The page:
Help for the foreclosed

It may not seem obvious at first, but the worst thing about receiving a dreaded notice of foreclosure in the mail is not the prospect of losing one's home. What's worse, experts says, is the sudden sense of helplessness and uncertainty that engulfs homeowners and their families.

That's where Judy Plank comes in. An Olmsted County home ownership counselor, Plank's job is to make people facing the possibility of losing their homes aware of information and options.

And as surprising as it might seem, a person struggling to make mortgage payments is not without options. Indeed, one could argue that of all the places to potentially lose one's home, Minnesota is not a bad place to be. State law and existing programs combine to offer a bit of breathing space not always available in other states.

Most people don't realize, for example, that even after a home is sold through a sheriff's sale, a homeowner still has a six-month redemption period, a grace period during which they might secure new financing or sell the home.

"Six months is a lot of time," said Plank, who for the last dozen years has served as a home ownership coordinator for the Community Housing Partnership, a nonprofit agency. "It's time to start saving money for a deposit for rent. It's trying to make sure that your utilities are in order, so that if you're going to rent, you have some positive credit."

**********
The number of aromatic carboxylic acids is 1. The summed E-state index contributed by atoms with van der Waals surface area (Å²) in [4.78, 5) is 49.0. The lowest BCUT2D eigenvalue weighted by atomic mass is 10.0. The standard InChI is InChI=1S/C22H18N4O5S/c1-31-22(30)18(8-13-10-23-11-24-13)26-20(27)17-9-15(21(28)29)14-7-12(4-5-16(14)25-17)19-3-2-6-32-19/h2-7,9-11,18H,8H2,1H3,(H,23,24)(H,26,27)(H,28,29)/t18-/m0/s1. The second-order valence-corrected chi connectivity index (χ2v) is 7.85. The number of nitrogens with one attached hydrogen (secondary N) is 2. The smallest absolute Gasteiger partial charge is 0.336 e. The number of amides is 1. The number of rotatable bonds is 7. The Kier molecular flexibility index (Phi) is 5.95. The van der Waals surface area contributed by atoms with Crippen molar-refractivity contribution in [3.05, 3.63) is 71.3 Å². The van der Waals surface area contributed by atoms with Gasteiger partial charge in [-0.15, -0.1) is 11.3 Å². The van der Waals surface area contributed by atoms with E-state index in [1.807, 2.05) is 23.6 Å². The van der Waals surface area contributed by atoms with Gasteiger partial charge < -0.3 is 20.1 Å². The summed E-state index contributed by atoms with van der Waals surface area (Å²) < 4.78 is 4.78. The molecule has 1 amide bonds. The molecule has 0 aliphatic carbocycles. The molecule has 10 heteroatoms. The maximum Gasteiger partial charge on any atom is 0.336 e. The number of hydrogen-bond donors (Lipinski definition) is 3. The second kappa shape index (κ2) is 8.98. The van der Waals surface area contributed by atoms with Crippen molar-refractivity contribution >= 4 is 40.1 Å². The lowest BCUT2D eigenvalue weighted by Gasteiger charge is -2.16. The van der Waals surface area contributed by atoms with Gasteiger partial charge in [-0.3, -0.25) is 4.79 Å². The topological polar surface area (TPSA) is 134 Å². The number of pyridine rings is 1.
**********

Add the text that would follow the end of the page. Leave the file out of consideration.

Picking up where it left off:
Under a state law passed last year, a homeowner can seek to postpone a sheriff's sale for five months if he or she is about to land a job and improve their ability to make their mortgage payments. That amounts to a potential grace period of nearly a year for a homeowner who has received a foreclosure notice.

Plank leaves little doubt that she is seeing more distressed Olmsted County homeowners come to her office at 2122 Campus Drive in southeast Rochester. Before the bursting of the housing bubble, Plank said she received on average 50 calls a year from homeowners. Last year, she fielded more than 400 of them.

Plank said most people who seek her counseling are not aware of the possible options available to them.

"The lender tells them that the foreclosure is going to take place and you have to be out immediately. That's not Minnesota statute. So they get a better understanding of the process," Plank said.

Local real estate officials also are working to do a better job in linking people to such counseling agencies.

With the help of a $5,000 grant, the Southeast Minnesota Association of Realtors is planning to host a foreclosure prevention workshop on March 5. The goal: To educate social service agencies and faith communities about how they can steer harried homeowners to the right resources and counseling. A Web site with a list of agencies homeowners can turn to will be unveiled at the workshop.

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